Are You Afraid Of The Dark? – The Tale Of The Laughing In The Dark


After a couple of okay episodes offering not a lot in the way of chills, we enter darker territory. For reasons no-one cares about, a lot of broken adults claim to be scared of clowns. In a world where spiders, crocodiles, giant freak show jellyfish, murderers – basically- in a world where Australia exists, clowns are of little consequence.

Australian clowns on the other hand….

Regardless, clowns have always been a staple of horror fiction, from Falstaff to Pennywise, so it seems reasonable to feature murderous undead clowns in a children’s television show. Lets see what Lovefilm has to say about the episode:

‘Two 12-year old boys, Josh and Weegee, and Kathy, 10, come upon a spook house, “Laughing in the Dark”, at an amusement park. Even though it is rumored to be haunted by Zeebo the clown, Josh declares he will go through the spook house and bring out Zeebo’s nose as proof that he completed the mission. Josh soon discovers for himself the truth about the mysterious Zeebo’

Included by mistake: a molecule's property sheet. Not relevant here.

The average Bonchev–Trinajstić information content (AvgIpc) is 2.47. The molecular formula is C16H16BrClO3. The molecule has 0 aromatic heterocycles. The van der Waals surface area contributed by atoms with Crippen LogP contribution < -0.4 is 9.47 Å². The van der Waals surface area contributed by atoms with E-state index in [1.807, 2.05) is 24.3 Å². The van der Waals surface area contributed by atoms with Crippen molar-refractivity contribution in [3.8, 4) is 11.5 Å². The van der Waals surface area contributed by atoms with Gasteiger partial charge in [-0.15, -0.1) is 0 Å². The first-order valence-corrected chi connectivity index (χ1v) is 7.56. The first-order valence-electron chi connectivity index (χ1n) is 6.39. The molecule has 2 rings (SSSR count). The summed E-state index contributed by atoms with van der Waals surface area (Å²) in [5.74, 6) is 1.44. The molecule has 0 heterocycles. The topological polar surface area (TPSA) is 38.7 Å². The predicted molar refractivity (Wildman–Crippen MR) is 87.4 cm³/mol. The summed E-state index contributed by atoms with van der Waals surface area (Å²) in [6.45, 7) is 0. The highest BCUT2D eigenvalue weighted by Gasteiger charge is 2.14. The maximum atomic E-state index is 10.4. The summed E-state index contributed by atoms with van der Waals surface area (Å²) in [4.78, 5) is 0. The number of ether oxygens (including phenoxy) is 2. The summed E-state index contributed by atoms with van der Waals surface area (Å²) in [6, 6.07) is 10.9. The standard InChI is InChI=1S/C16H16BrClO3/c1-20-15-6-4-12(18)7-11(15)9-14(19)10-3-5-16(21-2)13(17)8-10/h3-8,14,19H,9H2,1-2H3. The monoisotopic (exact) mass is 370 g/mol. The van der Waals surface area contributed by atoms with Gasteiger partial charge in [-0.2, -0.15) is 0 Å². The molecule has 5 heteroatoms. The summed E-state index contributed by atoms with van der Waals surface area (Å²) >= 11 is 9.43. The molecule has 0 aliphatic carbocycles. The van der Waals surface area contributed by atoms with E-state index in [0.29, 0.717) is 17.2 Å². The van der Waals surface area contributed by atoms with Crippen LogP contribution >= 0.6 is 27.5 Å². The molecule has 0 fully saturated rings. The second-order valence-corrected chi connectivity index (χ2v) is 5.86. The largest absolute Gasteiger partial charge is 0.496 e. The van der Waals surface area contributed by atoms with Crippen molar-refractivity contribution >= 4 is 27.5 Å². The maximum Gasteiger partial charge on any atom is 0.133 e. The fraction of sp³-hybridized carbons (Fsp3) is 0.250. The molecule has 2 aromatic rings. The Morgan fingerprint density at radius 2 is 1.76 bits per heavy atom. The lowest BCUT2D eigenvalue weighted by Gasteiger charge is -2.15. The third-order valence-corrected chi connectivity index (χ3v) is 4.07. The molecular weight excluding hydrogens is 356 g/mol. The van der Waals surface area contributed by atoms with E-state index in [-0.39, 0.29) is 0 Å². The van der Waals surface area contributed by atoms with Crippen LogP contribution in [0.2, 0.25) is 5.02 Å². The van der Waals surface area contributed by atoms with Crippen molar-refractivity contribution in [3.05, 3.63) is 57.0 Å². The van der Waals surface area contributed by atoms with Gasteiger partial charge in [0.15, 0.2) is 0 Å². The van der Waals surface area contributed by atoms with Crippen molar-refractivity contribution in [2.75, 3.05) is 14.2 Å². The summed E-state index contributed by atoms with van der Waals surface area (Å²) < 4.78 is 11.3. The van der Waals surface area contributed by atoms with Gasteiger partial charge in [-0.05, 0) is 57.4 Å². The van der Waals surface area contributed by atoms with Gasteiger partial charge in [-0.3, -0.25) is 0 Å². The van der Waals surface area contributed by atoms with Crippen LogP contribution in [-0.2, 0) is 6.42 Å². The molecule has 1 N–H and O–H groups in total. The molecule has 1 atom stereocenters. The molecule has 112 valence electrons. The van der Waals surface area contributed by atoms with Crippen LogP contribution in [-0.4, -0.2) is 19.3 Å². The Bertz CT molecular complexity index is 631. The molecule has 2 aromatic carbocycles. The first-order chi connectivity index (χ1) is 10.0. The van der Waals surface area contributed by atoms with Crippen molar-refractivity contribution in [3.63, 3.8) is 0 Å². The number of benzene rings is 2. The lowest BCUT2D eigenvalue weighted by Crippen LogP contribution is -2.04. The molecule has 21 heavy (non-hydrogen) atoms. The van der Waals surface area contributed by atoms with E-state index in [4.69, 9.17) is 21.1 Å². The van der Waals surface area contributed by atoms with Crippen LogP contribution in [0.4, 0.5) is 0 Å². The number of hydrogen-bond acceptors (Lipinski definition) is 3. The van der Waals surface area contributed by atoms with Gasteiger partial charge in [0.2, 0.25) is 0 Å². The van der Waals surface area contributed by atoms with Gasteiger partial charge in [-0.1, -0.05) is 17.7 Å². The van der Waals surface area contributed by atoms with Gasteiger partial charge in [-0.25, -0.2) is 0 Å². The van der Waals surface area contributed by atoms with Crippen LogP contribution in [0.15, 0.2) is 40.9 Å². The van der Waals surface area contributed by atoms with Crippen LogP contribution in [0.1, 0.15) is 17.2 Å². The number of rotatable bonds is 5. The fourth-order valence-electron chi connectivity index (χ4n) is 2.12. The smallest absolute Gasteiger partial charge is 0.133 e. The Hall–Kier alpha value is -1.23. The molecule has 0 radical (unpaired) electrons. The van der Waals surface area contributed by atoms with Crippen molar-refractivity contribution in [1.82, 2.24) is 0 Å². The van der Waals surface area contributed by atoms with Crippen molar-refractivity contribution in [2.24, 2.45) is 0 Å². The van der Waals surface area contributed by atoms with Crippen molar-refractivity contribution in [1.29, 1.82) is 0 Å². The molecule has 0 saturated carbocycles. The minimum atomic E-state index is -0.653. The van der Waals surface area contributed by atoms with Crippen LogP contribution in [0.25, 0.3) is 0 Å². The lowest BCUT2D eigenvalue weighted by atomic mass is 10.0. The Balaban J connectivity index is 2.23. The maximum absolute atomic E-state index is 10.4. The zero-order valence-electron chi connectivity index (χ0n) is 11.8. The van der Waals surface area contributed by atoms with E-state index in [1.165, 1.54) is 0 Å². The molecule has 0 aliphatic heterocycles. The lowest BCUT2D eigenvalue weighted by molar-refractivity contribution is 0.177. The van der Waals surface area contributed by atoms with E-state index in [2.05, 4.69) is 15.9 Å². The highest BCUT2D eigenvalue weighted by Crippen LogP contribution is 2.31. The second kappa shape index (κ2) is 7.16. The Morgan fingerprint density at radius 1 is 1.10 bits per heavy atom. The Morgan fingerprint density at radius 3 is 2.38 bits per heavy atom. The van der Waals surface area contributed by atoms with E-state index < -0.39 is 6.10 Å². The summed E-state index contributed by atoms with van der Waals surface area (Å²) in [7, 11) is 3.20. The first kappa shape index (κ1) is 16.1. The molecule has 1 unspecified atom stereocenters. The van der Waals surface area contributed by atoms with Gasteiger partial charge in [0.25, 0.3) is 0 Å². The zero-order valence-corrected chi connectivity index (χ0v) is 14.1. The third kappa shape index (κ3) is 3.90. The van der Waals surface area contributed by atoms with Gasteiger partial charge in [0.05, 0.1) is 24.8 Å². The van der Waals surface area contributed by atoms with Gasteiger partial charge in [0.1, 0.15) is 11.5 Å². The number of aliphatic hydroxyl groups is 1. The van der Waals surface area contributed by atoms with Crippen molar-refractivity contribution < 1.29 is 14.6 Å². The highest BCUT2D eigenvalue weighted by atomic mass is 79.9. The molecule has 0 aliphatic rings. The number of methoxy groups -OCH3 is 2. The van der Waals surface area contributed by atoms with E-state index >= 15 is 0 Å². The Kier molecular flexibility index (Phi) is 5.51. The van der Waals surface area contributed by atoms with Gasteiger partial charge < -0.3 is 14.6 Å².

The first point to note for the more nerdy types in my audience is how the episode starts –

Yes, she’s a subscriber

Rather than opening with our campfire losers as usual, we start with the story first, panning around an Amusement Park and zooming into the maniacal face of a raving loon.

Too Easy

At this point we cut to the campfire where we learn that Kristen is freaked out by clowns which leads to considerable ribbing from the group. Kristen seems to be getting a lot of attention in these early episodes, maybe she will turn out to be a zombie FBI agent sent to infiltrate and eviscerate the gang for the safety of the nation.